PMCC PMCC

Search tips
Search criteria

Advanced
Results 1-10 (10)
 

Clipboard (0)
None

Select a Filter Below

Journals
Year of Publication
Document Types
1.  Estrogen receptor-alpha is a key mediator and therapeutic target for bladder complications of benign prostatic hyperplasia 
The Journal of urology  2014;193(2):722-729.
Purpose
While estrogens are important in prostate growth and play a role in benign prostatic hyperplasia (BPH), no current therapies directly target estrogen action. Estrogens act primarily via estrogen receptor alpha (ERα) and estrogen receptor beta (ERβ). Using a mouse model, we evaluated the relative contribution of these receptors to bladder complications of BPH. We also evaluated prevention of these bladder complications by selective estrogen receptor modulators (SERMs), raloxifene and tamoxifen (ERα selective antagonists) and (R,R)-5,11-Diethyl-5,6,11,12-tetrahydro-2,8-chrysenediol (R,R-THC, ERβ selective antagonist).
Materials and Methods
Adult male C57bl/6 mice received implants of 25 mg testosterone (T) and 2.5 mg 17β-estradiol (E2) slow release pellets and untreated controls underwent sham surgery. We used ERα and ERβ knockout (KO) mice compared to their respective wild type (WT) littermates to probe contributions of ER subtypes. WT mice treated with T+E2 were compared to mice treated with T+E2 and 25 mg SERM to evaluate prevention of BPH complications with SERMs.
Results
While ERαWT and ERβWT littermates treated with T+E2 developed large bladders with urinary retention, ERαKO mice treated with T+E2 did not. ERβKO mice treated with T+E2 developed large bladders with urinary retention and increased bladder mass. Co-treatment with the ERα antagonist raloxifene resulted in decreased bladder mass compared to WT mice treated with T+E2, while bladders from mice treated with the ERβ antagonist R,R-THC were similar to T+E2-treated mice.
Conclusions
ERα, but not ERβ, is a key mediator of bladder complications of BPH, and is a potential target for future therapies.
doi:10.1016/j.juro.2014.08.093
PMCID: PMC4305478  PMID: 25167991
mice; testosterone; 17β-estradiol; BPH; LUTS
2.  Distribution and Alteration of Lymphatic Vessels in Knee Joints of Normal and Osteoarthritic Mice 
Objective
To investigate the distribution and alteration of lymphatic vessels and draining function in knee joints of normal and osteoarthritic mice.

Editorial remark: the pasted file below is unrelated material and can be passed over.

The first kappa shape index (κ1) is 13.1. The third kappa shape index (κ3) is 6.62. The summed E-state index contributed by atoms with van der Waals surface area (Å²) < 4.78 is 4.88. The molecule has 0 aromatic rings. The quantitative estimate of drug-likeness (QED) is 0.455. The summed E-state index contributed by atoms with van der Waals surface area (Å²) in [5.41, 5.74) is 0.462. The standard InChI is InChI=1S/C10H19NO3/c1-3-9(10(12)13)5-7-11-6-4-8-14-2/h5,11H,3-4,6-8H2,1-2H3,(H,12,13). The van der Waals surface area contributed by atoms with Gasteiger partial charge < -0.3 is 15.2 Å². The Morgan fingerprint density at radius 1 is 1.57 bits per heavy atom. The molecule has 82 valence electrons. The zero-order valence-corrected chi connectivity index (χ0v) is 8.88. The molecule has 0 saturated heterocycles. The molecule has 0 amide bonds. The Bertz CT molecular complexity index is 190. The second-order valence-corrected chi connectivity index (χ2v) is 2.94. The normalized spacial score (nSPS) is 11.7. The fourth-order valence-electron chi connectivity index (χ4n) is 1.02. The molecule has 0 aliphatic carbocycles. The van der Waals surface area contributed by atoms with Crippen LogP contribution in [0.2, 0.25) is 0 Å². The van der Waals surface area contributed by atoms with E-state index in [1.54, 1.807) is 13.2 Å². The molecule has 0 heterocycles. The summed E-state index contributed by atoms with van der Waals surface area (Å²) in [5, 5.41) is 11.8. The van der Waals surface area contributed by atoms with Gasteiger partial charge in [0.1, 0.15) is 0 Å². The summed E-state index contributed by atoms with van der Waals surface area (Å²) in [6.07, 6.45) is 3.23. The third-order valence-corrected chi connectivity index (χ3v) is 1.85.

Methods
For the mouse models of osteoarthritis (OA), we used mice with meniscal-ligamentous injury or mice with conditional knockout of the gene for cartilage transforming growth factor β (TGF β) type II receptor. The severity of cartilage loss and joint destruction was assessed histologically. Capillary and mature lymphatic vessels were identified and analyzed using double immunofluorescence staining and a whole-slide digital imaging system. Lymphatic drainage of knee joints was examined using near-infrared lymphatic imaging. Patient joint specimens obtained during total knee or hip arthroplasty were evaluated to verify the content validity of the mouse findings.
Results
Lymphatic vessels were distributed in soft tissues (mainly around the joint capsule, ligaments, fat pads, and muscles of normal knees). The number of lymphatic vessels, particularly the number of capillaries, was significantly increased in joints of mice with mild OA, while the number of mature lymphatic vessels was markedly decreased in joints of mice with severe OA. OA knees exhibited significantly decreased lymph clearance. The number of both capillary and mature lymphatic vessels was significantly decreased in the joints of patients with OA.
Conclusion
The whole-slide digital imaging system is a powerful tool, enabling the identification and assessment of lymphatic microvasculature in the entire mouse knee. Lymphatic capillaries and mature vessels are present in various soft tissues around articular spaces. Abnormalities of lymphatic vessels and draining function, including significantly reduced numbers of mature vessels and impaired clearance, are present in OA joints.
doi:10.1002/art.38278
PMCID: PMC4074307  PMID: 24574226
3.  Efficacy of B cell Depletion Therapy on Joint Flare is Associated with Increased Lymphatic Flow 
Arthritis and rheumatism  2013;65(1):130-138.
Objective
B cell depletion therapy (BCDT) ameliorates rheumatoid arthritis by mechanisms that are incompletely understood. Arthritic flare in tumor necrosis factor transgenic (TNF-Tg) mice is associated with efferent lymph node (LN) “collapse,” triggered by B cell translocation into lymphatic spaces and decreased lymphatic drainage. We examined whether BCDT efficacy is associated with restoration of lymphatic drainage due to removal of obstructing nodal B cells.
Methods
We developed contrast-enhancement (CE) MRI imaging, near-infrared indocyanine green (NIR-ICG) imaging, and intravital immunofluorescent imaging to longitudinally assess synovitis, lymphatic flow, and cell migration in lymphatic vessels in TNF-Tg mice. We tested to see if BCDT efficacy is associated with restoration of lymphatic draining and cell egress from arthritic joints.